This Time its Personal – Why Arts Dept Now?

When I started writing this just over a week ago 7,572 people had signed a petition for the creation of an adequately resourced Department of Arts, Culture and Heritage. I put the petition on Uplift  because I was angry and frustrated that the tireless efforts of the many people who work in arts, culture and heritage, that the incredible impact their work has – and could have – on the community, on the lives of so many, had been downgraded again. The new department has droped culture and heritage entirely from its name and it appears, as Emily Mark Fitgerald said in her blog that Arts had been stapled onto the end. The response to this petition has been overwhelming.


I thought about taking an academic approach to this blog, of citing the cultural economists, the educationalists, the policy thinkers, the urbanists who have all produced research clearly illustrating the value of creativity, culture, arts and heritage to the well being of a society in personal, social and economic terms. But that would take a longer article. Instead I want to share some conversations I had with people over the last week – in particular with actor Clare Dunne. “Recently I became a writer. Well no one told me. I just decided. That’s how most writers start. I was never backed by any ‘body’ officially or paid. I just ran on some gut feeling that I had a good idea and it would reach a bunch of people in the world that maybe don’t get to see reflections of themselves on screen that often that are bit more hopeful.”

And that’s what so much of the work is about. Can we capture what others are thinking and feeling, and can we say it back to them in such a way that it liberates, that it empowers. It’s like what Seth Godin, the American marketing guru, said; “Art is a personal gift that changes the recipient. The medium doesn’t matter. The intent does… An artist is someone who uses bravery, insight, creativity, and boldness to challenge the status quo. And an artist takes it personally”.

Clare went on to say “I met a lot of people over the last couple of years researching for my film and I kept coming away from each conversation re-iterating to myself the very kernel of why and who this film is for. A niche? A minority? No actually. Possibly a massive amount of people that feel just as disempowered as this artist feels and that probably need a new, uplifting story to experience”.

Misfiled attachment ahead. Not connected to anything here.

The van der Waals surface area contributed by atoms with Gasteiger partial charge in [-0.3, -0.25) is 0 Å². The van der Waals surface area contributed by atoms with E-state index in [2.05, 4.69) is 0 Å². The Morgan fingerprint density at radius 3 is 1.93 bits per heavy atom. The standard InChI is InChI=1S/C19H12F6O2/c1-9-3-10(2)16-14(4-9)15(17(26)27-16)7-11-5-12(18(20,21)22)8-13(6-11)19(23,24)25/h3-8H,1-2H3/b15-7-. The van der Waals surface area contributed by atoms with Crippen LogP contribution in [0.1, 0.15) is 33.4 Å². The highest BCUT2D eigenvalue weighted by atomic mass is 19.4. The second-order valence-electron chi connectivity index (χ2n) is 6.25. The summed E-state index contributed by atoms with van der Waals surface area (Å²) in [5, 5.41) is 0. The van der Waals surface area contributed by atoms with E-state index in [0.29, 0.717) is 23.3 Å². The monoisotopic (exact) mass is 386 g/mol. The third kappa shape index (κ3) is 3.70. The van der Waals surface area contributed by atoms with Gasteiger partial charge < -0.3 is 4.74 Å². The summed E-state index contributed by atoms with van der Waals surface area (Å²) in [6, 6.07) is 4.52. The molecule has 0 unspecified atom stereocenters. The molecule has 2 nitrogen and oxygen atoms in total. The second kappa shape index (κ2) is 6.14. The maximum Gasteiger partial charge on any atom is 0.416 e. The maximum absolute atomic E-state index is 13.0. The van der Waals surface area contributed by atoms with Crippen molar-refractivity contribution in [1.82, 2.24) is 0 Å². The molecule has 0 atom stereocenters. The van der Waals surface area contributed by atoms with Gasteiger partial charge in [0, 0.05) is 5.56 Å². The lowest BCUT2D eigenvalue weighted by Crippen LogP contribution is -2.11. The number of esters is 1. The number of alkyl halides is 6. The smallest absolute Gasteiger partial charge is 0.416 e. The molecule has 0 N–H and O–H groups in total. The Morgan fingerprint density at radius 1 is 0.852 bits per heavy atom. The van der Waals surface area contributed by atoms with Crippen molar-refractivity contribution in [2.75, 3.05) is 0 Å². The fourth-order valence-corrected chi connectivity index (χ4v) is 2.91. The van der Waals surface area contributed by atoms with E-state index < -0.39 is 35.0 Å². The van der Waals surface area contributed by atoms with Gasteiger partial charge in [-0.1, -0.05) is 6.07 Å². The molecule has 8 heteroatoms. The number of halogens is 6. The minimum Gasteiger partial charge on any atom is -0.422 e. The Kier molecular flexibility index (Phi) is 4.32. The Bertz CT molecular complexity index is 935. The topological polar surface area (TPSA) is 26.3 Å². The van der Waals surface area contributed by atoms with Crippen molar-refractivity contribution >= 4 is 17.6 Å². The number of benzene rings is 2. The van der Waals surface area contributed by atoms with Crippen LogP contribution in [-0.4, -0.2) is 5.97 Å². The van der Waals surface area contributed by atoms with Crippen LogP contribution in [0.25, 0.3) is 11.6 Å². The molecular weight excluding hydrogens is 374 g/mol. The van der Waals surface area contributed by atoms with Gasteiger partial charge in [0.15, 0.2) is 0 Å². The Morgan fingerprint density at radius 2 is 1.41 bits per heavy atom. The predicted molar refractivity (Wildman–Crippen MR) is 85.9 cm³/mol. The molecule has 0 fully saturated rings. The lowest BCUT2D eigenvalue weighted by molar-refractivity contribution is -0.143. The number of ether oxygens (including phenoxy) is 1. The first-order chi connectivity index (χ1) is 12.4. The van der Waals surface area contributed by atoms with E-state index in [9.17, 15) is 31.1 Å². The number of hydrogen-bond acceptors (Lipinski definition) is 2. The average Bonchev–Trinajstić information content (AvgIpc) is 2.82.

We’ve been told a lot of stories over the last few years, stories about the banking crisis, about mental illness, about homelessness, about Health, about how we’re the best little country to do business in, about how we “punch above our weight culturally” etc. etc. I don’t think very many of us believe those stories anymore. We need new ones. Stories of empowerment, stories of hope, stories that imagine how we make a better world, not how we stick this one back together, because deep down we feel that this one isn’t working. Its our creativity that will save us, our culture – the one we make everyday – that will save us, and it’s the art that will express it.

As a stranger at a bus stop said during the week as we chatted about what I was doing, “you have to show us something beyond this life”.

And that’s what artists try to do. And it’s hard. As Clare put it:

“After being an emigrant for about 5 years.
After coming back and not getting work here.
After the thousandth conversation with an actor or writer in a cafe giving up on even why they do this thing – this story telling art.
After hearing complaining about finance and lack of support.
After seeing so many talented people flee Ireland to somewhere they can hear the sound of their own voice before being muted by a ‘woah that’s too risky, you’re not experienced or we cannot give you enough money’
After my own experience of the industries abroad where they just make more more more stuff and constantly fail and then go but what if? And go further and  create amazing new things…

I’ve learnt…nobody is right or wrong. And no one person has ALL the power or the answers. It’s all a moving thing. And in that respect I just feel that we must be all inclusive. (like a holiday resort) And we must look into the whites of each others eyes and face up to – actually – a much better adventure.”

Social Media has lit up with this conversation, but one of my favourite comments was from Mark O’Brien, “If self expression and empowerment aren’t a priority then we’re doing something wrong”.

It would be foolish for one person to say what a campaign is “about”. But I suspect that part of this is about being heard and being listened to, it’s a refusal to have the power of our culture and creativity ghettoized into an “arts community”, defined by a single power,  and consigned to a bureaucratic back corridor.

Because the culture and the creativity is everywhere, in all of us, it is the whole community and yes there are artists living in it as well. Because creativity, culture is our tribal call.

There are now 13,770.

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